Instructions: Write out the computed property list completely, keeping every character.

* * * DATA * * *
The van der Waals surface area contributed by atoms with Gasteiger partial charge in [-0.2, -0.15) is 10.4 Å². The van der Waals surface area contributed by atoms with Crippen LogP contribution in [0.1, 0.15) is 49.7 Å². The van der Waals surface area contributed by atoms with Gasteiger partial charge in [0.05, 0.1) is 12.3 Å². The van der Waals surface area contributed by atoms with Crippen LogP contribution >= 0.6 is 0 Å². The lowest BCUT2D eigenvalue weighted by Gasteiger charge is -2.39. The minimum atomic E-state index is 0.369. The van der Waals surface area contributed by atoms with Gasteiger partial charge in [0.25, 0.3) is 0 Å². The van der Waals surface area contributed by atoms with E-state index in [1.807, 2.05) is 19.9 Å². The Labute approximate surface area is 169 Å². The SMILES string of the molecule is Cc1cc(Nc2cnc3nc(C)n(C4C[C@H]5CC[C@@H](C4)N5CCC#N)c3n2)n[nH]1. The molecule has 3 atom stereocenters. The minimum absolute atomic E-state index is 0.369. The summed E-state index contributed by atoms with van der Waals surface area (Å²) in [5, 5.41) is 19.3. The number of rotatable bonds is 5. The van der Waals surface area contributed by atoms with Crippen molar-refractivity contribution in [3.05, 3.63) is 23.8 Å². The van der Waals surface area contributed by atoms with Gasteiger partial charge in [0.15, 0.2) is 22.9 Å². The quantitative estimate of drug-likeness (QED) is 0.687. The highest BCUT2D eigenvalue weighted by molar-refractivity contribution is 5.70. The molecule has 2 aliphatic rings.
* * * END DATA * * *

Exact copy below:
The van der Waals surface area contributed by atoms with Gasteiger partial charge in [-0.2, -0.15) is 10.4 Å². The van der Waals surface area contributed by atoms with Crippen LogP contribution in [0.1, 0.15) is 49.7 Å². The van der Waals surface area contributed by atoms with Gasteiger partial charge in [0.05, 0.1) is 12.3 Å². The van der Waals surface area contributed by atoms with Crippen LogP contribution >= 0.6 is 0 Å². The lowest BCUT2D eigenvalue weighted by Gasteiger charge is -2.39. The minimum atomic E-state index is 0.369. The van der Waals surface area contributed by atoms with Gasteiger partial charge in [0.25, 0.3) is 0 Å². The van der Waals surface area contributed by atoms with E-state index in [1.807, 2.05) is 19.9 Å². The Labute approximate surface area is 169 Å². The SMILES string of the molecule is Cc1cc(Nc2cnc3nc(C)n(C4C[C@H]5CC[C@@H](C4)N5CCC#N)c3n2)n[nH]1. The molecule has 3 atom stereocenters. The minimum absolute atomic E-state index is 0.369. The summed E-state index contributed by atoms with van der Waals surface area (Å²) in [5, 5.41) is 19.3. The number of rotatable bonds is 5. The van der Waals surface area contributed by atoms with Crippen molar-refractivity contribution in [3.05, 3.63) is 23.8 Å². The van der Waals surface area contributed by atoms with Gasteiger partial charge in [0.15, 0.2) is 22.9 Å². The quantitative estimate of drug-likeness (QED) is 0.687. The highest BCUT2D eigenvalue weighted by molar-refractivity contribution is 5.70. The molecule has 2 aliphatic rings.